In which Ricky the Meadmaker answers questions about filling bottles from a keg, why we warm our honey to 102 degrees F, the oddest reason he's had a recipe rejected by the TTB, shows off the new Winter 2015 mugs, and more!
Are you traveling for the holidays?
Do you have guests you need to drown out?
Do you like to listen to multiple people you don't know talking about mead?
If you answered yes to any of these questions, then have we got great news for you!
We have not one, but two podcasts for your listening pleasure this week!
The first is an interview by TwoBrews NorthEast with Ricky the Meadmaker, Erik from Havoc, and Kelly the Boss. It was recorded a few months back, but came out pretty recently.
You can check it out by clicking here or clicking the logo!
The second interview is from the boys at Meadmakr.com. You can listen to that by clicking here or clicking their logo!
Ricky says that it's one of his favorite interviews he's ever done, so you should definitely check it out. Enjoy!
Several weeks ago, in an episode of Ask the Meadmaker, Ricky's word of the week was "Grayanotoxin."
A grayanotoxin is a naturally occurring toxin produced by plants from the family Ericaceae which, periodically, finds its way into honey via nectar from rhododendrons. This honey can, in rare cases, cause death in humans and other animals. Yet the risk of poisoning has not stopped many peoples throughout history from harvesting this honey and intentionally ingesting it for its hallucinogenic and intoxicating effects.
Well, obviously (retroactively) inspired by Episode 43 of Ask the Meadmaker, a documentary was produced several years ago about a tribe in Nepal which risks life and limb to collect this psychotropic honey in Himalayan Mountains. It's a fascinating little piece.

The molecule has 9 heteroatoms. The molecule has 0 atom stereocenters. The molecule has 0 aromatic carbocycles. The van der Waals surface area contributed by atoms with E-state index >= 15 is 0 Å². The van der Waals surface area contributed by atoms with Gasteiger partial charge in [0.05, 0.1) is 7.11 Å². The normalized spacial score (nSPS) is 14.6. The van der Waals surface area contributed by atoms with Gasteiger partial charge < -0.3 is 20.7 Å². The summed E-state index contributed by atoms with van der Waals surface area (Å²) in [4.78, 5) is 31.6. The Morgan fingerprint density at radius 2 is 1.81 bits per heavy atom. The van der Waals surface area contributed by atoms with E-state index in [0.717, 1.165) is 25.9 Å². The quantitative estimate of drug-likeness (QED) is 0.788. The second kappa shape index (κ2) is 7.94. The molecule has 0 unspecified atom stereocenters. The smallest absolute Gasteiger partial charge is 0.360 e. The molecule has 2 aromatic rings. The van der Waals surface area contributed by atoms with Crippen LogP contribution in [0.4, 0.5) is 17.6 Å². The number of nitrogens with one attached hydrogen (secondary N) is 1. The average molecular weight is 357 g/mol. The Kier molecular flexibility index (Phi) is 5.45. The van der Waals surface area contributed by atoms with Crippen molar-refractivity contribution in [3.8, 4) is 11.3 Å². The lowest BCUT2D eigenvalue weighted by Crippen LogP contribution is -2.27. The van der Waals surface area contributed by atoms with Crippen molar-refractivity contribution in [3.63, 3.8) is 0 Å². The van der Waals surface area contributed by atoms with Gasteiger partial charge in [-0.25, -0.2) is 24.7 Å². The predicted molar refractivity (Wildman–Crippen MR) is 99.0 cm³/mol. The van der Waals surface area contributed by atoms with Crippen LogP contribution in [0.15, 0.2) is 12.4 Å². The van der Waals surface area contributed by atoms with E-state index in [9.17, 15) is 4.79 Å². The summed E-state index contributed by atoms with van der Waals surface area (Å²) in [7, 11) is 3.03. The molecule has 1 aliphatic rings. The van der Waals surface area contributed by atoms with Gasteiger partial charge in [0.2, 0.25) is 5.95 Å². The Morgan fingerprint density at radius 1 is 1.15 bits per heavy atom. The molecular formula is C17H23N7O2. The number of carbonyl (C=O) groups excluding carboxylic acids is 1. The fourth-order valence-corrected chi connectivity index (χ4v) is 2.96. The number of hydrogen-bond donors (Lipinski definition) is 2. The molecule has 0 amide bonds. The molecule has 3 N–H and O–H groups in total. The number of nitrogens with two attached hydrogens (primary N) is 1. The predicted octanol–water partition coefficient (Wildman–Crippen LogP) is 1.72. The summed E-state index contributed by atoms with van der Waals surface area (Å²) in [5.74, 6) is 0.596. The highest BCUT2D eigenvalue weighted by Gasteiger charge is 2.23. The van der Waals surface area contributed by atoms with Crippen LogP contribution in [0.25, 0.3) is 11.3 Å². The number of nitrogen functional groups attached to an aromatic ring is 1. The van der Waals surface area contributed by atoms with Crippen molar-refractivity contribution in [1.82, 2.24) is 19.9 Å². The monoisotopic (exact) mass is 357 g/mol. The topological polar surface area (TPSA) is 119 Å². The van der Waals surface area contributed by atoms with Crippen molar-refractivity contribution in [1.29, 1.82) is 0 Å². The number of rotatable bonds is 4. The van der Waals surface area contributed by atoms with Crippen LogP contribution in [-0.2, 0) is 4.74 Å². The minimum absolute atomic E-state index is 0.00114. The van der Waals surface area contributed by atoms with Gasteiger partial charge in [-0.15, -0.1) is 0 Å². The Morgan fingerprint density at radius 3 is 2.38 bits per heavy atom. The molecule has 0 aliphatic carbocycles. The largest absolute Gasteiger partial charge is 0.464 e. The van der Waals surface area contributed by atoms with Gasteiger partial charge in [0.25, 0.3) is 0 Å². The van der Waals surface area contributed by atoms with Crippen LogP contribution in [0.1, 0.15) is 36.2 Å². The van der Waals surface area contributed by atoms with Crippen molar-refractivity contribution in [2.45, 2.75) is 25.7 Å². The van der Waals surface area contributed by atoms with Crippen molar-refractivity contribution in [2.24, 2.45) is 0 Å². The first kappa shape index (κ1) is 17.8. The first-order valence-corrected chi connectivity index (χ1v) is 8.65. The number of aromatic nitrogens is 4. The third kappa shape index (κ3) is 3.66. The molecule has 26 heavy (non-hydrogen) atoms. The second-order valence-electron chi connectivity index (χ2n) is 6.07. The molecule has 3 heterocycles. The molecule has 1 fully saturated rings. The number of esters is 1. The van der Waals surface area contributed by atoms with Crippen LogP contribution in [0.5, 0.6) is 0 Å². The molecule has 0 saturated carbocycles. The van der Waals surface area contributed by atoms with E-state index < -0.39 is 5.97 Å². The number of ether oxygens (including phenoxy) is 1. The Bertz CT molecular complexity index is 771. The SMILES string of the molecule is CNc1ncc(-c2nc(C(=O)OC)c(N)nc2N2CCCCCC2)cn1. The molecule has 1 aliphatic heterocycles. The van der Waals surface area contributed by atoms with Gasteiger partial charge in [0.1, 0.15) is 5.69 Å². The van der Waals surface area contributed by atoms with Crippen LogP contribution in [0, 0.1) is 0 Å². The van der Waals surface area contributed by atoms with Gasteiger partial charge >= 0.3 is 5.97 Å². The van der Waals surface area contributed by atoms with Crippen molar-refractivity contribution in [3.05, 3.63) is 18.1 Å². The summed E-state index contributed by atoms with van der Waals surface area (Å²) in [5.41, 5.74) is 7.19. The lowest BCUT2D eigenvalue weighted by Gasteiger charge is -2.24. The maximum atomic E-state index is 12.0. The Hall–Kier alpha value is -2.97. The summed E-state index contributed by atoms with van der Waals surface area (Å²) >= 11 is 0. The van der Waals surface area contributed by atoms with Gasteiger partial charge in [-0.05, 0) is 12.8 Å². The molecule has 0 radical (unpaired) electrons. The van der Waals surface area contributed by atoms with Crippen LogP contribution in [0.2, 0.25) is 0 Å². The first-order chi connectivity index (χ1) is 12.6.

Check it out, then make sure to swing by the Meadery to see an alternative technique for making honey intoxicating. Warning: Video not suitable for acrophobes.
In which Ricky the Meadmaker answers questions about nutrient additions, krausen, "medical concerns," what he likes least about his work, and shows off his new favorite drinking vessel.
I lied to you.
Or, I think I lied to you. I’m not always clear on what I’ve said and I’m definitely not always clear on what’s a lie. But, the fact remains, I think I lied to you.
It was sort of like a Santa Claus lie. I lied to you to preserve the magic and wonder. I was afraid if I told the truth, you were going to figure out one of your Midwinter gifts and then it wouldn’t be a surprise anymore.
You see, I’m pretty certain I said that I don’t make honey wines and that I only make craft mead. But that’s not true.
The truth is that I almost never make honey wines because they take more time and they’re a pain to package and serve at the meadery. But you know what, Dearest Meadiacs? You all have been extra good this year, and I made one special for you.
This Friday and Saturday, for the first time ever, you can come to the tasting room to try a honey wine made by yours truly. It will be available by the glass and in squealers to take home.